Monday, October 28, 2013

For Hartford, It's Lenny Time – Pope Taps Toledo's Blair for Conn. Pallium

Tuesday, 29 October, 7.10am – Filling a strategically important seat in American Catholicism's onetime Northeastern flagship, at Roman Noon this Tuesday the Pope named Bishop Leonard Blair, 64 – the Detroit native and longtime Vatican staffer who's led northwest Ohio's Toledo diocese since 2003 – as the fifth archbishop of Hartford.

The third US archbishop chosen to date by Francis (after Dubuque and Newark), Blair succeeds Archbishop Henry Mansell, who reached the retirement age of 75 a year ago this month. Head of the 700,000-member flock comprising most of Connecticut's western half also since 2003, the Bronx-born prelate first made his name as auxiliary and vicar-general of New York under John Cardinal O'Connor, who undertook a ferocious, yet ultimately futile lobbying effort in his final months to have Mansell named as his successor in Gotham.

A protege of the now-retired Cardinal Edmund Szoka who served as secretary to the Michigan money-whiz during Szoka's days as head of the prefecture for the Economic Affairs of the Holy See and Governor of Vatican City, the archbishop-elect is best known on the wider scene as a linchpin player in the Holy See's controversial doctrinal probe of the LCWR, the principal "umbrella-group" for the superiors of the nation's religious women. In 2009, Blair was tapped by Rome to conduct the initial inquest into LCWR's adherence to certain aspects of church teaching, at whose conclusion he became one of two bishop-assistants to the delegate for the CDF's ordered five-year "reform" process, Archbishop Peter Sartain of Seattle.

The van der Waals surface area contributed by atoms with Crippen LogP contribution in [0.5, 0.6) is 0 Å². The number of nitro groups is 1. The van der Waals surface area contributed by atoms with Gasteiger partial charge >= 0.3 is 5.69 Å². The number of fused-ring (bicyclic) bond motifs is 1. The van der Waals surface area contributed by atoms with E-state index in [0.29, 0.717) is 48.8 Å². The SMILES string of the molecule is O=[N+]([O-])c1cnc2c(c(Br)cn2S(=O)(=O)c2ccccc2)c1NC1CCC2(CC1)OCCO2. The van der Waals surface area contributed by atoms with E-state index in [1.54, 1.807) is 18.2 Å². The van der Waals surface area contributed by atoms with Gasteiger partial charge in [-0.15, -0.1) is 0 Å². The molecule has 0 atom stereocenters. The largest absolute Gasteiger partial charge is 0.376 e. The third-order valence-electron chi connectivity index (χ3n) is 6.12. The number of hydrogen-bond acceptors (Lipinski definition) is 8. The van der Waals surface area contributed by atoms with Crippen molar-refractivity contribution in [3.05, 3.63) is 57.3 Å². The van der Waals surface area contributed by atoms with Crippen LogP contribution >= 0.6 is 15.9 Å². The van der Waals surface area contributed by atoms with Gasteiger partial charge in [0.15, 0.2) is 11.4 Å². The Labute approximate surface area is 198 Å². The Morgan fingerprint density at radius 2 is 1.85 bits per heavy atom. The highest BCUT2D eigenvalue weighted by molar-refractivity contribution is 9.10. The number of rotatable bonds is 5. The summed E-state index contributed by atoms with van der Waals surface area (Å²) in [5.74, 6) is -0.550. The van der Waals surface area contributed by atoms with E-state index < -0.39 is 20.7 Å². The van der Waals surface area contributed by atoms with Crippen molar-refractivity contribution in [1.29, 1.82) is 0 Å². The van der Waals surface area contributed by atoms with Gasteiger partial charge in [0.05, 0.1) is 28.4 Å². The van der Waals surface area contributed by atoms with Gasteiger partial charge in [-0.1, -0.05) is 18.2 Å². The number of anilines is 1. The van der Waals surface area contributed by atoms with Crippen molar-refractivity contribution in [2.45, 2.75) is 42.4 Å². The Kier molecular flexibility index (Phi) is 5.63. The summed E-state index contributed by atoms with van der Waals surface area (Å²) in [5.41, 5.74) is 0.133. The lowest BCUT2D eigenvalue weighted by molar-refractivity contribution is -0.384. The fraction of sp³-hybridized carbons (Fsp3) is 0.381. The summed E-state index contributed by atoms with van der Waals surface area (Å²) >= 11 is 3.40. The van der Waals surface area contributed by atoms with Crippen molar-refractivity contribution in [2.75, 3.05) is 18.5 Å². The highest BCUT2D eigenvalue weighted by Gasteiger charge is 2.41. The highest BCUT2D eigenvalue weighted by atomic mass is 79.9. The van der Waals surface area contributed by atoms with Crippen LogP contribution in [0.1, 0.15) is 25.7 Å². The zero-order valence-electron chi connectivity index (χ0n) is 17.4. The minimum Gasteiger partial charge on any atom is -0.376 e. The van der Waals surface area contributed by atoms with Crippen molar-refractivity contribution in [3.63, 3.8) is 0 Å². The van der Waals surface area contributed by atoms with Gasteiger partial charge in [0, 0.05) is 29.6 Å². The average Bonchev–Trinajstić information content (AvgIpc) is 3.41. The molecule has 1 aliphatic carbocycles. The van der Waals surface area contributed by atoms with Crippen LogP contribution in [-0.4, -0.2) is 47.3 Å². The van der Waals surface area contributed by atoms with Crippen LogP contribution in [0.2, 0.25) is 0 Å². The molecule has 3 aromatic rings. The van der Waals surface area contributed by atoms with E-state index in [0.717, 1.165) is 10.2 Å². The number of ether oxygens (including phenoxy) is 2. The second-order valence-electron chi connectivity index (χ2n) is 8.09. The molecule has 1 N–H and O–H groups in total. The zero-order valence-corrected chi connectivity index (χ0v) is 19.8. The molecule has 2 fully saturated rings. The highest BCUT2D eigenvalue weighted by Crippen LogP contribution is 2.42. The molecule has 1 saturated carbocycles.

While the choice of a figure none would mistake for being part of the USCCB's centrist or progressive blocs will be portrayed as a clash with the widespread perception of Papa Bergoglio – however facile and lacking said storyline might be – at first glimpse, the standout elements in this case point more credibly to a match of Blair's managerial skill with a fold whose aging infrastructure and shifting demographics will require no shortage of tough calls over the tenure to come. (When it comes to cultural hot-buttons, a state court ruling made Connecticut the third US jurisdiction to legalize same-sex marriage in 2008.) At the same time, however, ecclesiological considerations would've undoubtedly come up to a lesser degree in seeking an archbishop who'd collaborate well with Hartford's most prominent church entity: the New Haven-based Knights of Columbus, global Catholicism's largest lay fraternal organization, whose 1.9 million members have long been celebrated as "the strong right arm of the church."

The traditional Appointment Day presser slated for 10am, Hartford Chancery has already announced an installation date of Monday, December 16th. In the meanwhile, it bears noting that – all of seven and a half months into his pontificate – Francis has already appointed two of the Constitution State's three diocesan bishops, following late July's pick of the Brooklyn-born "boy wonder" Frank Caggiano for Bridgeport.

In addition to the Hartford nod, Roman Noon today brought a resolution to the longest-standing US vacancy of all as the Pope named Fr Kurt Burnette, 58 next week, as the new head of the Jersey-based Byzantine Ruthenian eparchy of Passaic. Currently rector of the Slovak church's Pittsburgh-based seminary, the eparch-elect comes from a pretty fascinating background; before the priesthood, Burnett earned doctorates in both civil law and mathematics, receiving his license in the Oriental Canons in post-ordination studies in Rome.

Looking at the Big Board, with the double effect of this morning's Latin-church moves, fully ten Stateside dioceses – a five-year high – now stand vacant, with another three – a five-year low – led by (arch)bishops serving past the retirement age while awaiting their successors.

As ever, more to come.